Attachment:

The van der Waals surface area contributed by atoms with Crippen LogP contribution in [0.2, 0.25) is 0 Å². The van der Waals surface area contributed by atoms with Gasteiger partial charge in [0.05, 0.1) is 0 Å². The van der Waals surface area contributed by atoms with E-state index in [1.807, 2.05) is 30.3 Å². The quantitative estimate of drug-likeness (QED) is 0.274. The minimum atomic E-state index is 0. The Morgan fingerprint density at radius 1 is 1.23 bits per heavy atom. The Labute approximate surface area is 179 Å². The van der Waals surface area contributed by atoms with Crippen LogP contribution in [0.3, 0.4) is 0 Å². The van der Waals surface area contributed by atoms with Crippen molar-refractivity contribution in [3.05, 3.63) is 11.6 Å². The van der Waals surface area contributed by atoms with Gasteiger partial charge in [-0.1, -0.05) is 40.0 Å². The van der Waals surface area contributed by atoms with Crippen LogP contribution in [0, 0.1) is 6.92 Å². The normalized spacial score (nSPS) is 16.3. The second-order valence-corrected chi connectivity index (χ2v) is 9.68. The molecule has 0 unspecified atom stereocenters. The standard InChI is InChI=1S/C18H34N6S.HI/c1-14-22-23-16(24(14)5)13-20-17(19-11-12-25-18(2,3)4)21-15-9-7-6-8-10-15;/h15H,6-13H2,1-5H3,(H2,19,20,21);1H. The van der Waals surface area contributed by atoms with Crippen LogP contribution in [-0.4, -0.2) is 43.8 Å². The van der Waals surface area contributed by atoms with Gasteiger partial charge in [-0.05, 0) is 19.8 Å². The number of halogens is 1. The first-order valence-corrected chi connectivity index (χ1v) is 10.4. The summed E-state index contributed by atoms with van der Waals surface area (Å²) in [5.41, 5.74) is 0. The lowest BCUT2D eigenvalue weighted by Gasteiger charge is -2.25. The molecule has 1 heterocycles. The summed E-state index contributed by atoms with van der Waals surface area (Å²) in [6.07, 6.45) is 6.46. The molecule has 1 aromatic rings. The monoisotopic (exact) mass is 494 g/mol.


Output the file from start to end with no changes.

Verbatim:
The van der Waals surface area contributed by atoms with Crippen LogP contribution in [0.2, 0.25) is 0 Å². The van der Waals surface area contributed by atoms with Gasteiger partial charge in [0.05, 0.1) is 0 Å². The van der Waals surface area contributed by atoms with E-state index in [1.807, 2.05) is 30.3 Å². The quantitative estimate of drug-likeness (QED) is 0.274. The minimum atomic E-state index is 0. The Morgan fingerprint density at radius 1 is 1.23 bits per heavy atom. The Labute approximate surface area is 179 Å². The van der Waals surface area contributed by atoms with Crippen LogP contribution in [0.3, 0.4) is 0 Å². The van der Waals surface area contributed by atoms with Crippen molar-refractivity contribution in [3.05, 3.63) is 11.6 Å². The van der Waals surface area contributed by atoms with Gasteiger partial charge in [-0.1, -0.05) is 40.0 Å². The van der Waals surface area contributed by atoms with Crippen LogP contribution in [0, 0.1) is 6.92 Å². The normalized spacial score (nSPS) is 16.3. The second-order valence-corrected chi connectivity index (χ2v) is 9.68. The molecule has 0 unspecified atom stereocenters. The standard InChI is InChI=1S/C18H34N6S.HI/c1-14-22-23-16(24(14)5)13-20-17(19-11-12-25-18(2,3)4)21-15-9-7-6-8-10-15;/h15H,6-13H2,1-5H3,(H2,19,20,21);1H. The van der Waals surface area contributed by atoms with Crippen LogP contribution in [-0.4, -0.2) is 43.8 Å². The van der Waals surface area contributed by atoms with Gasteiger partial charge in [-0.05, 0) is 19.8 Å². The number of halogens is 1. The first-order valence-corrected chi connectivity index (χ1v) is 10.4. The summed E-state index contributed by atoms with van der Waals surface area (Å²) in [5.41, 5.74) is 0. The lowest BCUT2D eigenvalue weighted by Gasteiger charge is -2.25. The molecule has 1 heterocycles. The summed E-state index contributed by atoms with van der Waals surface area (Å²) in [6.07, 6.45) is 6.46. The molecule has 1 aromatic rings. The monoisotopic (exact) mass is 494 g/mol.